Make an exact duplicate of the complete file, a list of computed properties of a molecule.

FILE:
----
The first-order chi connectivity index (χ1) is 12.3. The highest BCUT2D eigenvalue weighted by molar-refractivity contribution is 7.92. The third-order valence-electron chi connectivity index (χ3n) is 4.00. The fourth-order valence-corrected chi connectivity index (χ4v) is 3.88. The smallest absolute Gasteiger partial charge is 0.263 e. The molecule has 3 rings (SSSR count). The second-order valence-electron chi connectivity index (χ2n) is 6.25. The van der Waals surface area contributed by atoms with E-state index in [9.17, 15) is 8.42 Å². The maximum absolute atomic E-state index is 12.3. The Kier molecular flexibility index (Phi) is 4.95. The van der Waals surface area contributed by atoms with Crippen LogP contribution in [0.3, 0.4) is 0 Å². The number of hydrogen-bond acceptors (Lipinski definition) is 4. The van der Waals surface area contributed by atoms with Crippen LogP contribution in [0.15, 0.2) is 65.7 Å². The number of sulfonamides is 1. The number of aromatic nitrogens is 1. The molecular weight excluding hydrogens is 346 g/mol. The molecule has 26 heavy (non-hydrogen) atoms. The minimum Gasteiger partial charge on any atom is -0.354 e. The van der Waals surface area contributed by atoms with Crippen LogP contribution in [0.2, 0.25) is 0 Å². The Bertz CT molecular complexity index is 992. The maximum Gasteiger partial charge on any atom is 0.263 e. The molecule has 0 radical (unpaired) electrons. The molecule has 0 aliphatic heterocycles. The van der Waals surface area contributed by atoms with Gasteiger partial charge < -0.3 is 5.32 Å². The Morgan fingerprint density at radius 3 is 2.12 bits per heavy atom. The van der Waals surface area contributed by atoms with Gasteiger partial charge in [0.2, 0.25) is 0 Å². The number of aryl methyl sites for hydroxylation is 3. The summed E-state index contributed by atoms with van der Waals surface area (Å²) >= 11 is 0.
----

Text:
The first-order chi connectivity index (χ1) is 12.3. The highest BCUT2D eigenvalue weighted by molar-refractivity contribution is 7.92. The third-order valence-electron chi connectivity index (χ3n) is 4.00. The fourth-order valence-corrected chi connectivity index (χ4v) is 3.88. The smallest absolute Gasteiger partial charge is 0.263 e. The molecule has 3 rings (SSSR count). The second-order valence-electron chi connectivity index (χ2n) is 6.25. The van der Waals surface area contributed by atoms with E-state index in [9.17, 15) is 8.42 Å². The maximum absolute atomic E-state index is 12.3. The Kier molecular flexibility index (Phi) is 4.95. The van der Waals surface area contributed by atoms with Crippen LogP contribution in [0.3, 0.4) is 0 Å². The number of hydrogen-bond acceptors (Lipinski definition) is 4. The van der Waals surface area contributed by atoms with Crippen LogP contribution in [0.15, 0.2) is 65.7 Å². The number of sulfonamides is 1. The number of aromatic nitrogens is 1. The molecular weight excluding hydrogens is 346 g/mol. The molecule has 26 heavy (non-hydrogen) atoms. The minimum Gasteiger partial charge on any atom is -0.354 e. The van der Waals surface area contributed by atoms with Crippen LogP contribution in [0.2, 0.25) is 0 Å². The Bertz CT molecular complexity index is 992. The maximum Gasteiger partial charge on any atom is 0.263 e. The molecule has 0 radical (unpaired) electrons. The molecule has 0 aliphatic heterocycles. The van der Waals surface area contributed by atoms with Gasteiger partial charge < -0.3 is 5.32 Å². The Morgan fingerprint density at radius 3 is 2.12 bits per heavy atom. The van der Waals surface area contributed by atoms with Gasteiger partial charge in [0.2, 0.25) is 0 Å². The number of aryl methyl sites for hydroxylation is 3. The summed E-state index contributed by atoms with van der Waals surface area (Å²) >= 11 is 0.